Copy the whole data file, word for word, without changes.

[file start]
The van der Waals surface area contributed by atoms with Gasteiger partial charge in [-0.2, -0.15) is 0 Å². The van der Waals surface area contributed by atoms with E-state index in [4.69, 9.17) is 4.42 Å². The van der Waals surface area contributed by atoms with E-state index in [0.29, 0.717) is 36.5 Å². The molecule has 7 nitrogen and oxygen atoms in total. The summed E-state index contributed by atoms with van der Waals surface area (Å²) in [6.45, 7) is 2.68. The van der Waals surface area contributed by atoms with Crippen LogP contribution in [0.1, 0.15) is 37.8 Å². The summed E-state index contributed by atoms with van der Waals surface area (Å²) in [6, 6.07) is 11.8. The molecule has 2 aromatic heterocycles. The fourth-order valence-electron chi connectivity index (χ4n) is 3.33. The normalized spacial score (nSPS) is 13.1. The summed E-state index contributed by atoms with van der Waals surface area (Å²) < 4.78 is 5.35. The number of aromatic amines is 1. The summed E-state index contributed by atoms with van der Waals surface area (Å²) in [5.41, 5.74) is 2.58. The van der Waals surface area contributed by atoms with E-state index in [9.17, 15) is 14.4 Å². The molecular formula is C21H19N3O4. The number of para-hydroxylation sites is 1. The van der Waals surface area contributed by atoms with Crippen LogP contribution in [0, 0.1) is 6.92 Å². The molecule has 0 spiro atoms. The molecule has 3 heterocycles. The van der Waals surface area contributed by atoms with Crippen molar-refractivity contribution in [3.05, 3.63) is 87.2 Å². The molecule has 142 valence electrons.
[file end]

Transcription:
The van der Waals surface area contributed by atoms with Gasteiger partial charge in [-0.2, -0.15) is 0 Å². The van der Waals surface area contributed by atoms with E-state index in [4.69, 9.17) is 4.42 Å². The van der Waals surface area contributed by atoms with E-state index in [0.29, 0.717) is 36.5 Å². The molecule has 7 nitrogen and oxygen atoms in total. The summed E-state index contributed by atoms with van der Waals surface area (Å²) in [6.45, 7) is 2.68. The van der Waals surface area contributed by atoms with Crippen LogP contribution in [0.1, 0.15) is 37.8 Å². The summed E-state index contributed by atoms with van der Waals surface area (Å²) in [6, 6.07) is 11.8. The molecule has 2 aromatic heterocycles. The fourth-order valence-electron chi connectivity index (χ4n) is 3.33. The normalized spacial score (nSPS) is 13.1. The summed E-state index contributed by atoms with van der Waals surface area (Å²) < 4.78 is 5.35. The number of aromatic amines is 1. The summed E-state index contributed by atoms with van der Waals surface area (Å²) in [5.41, 5.74) is 2.58. The van der Waals surface area contributed by atoms with E-state index in [9.17, 15) is 14.4 Å². The molecular formula is C21H19N3O4. The number of para-hydroxylation sites is 1. The van der Waals surface area contributed by atoms with Crippen LogP contribution in [0, 0.1) is 6.92 Å². The molecule has 0 spiro atoms. The molecule has 3 heterocycles. The van der Waals surface area contributed by atoms with Crippen molar-refractivity contribution in [3.05, 3.63) is 87.2 Å². The molecule has 142 valence electrons.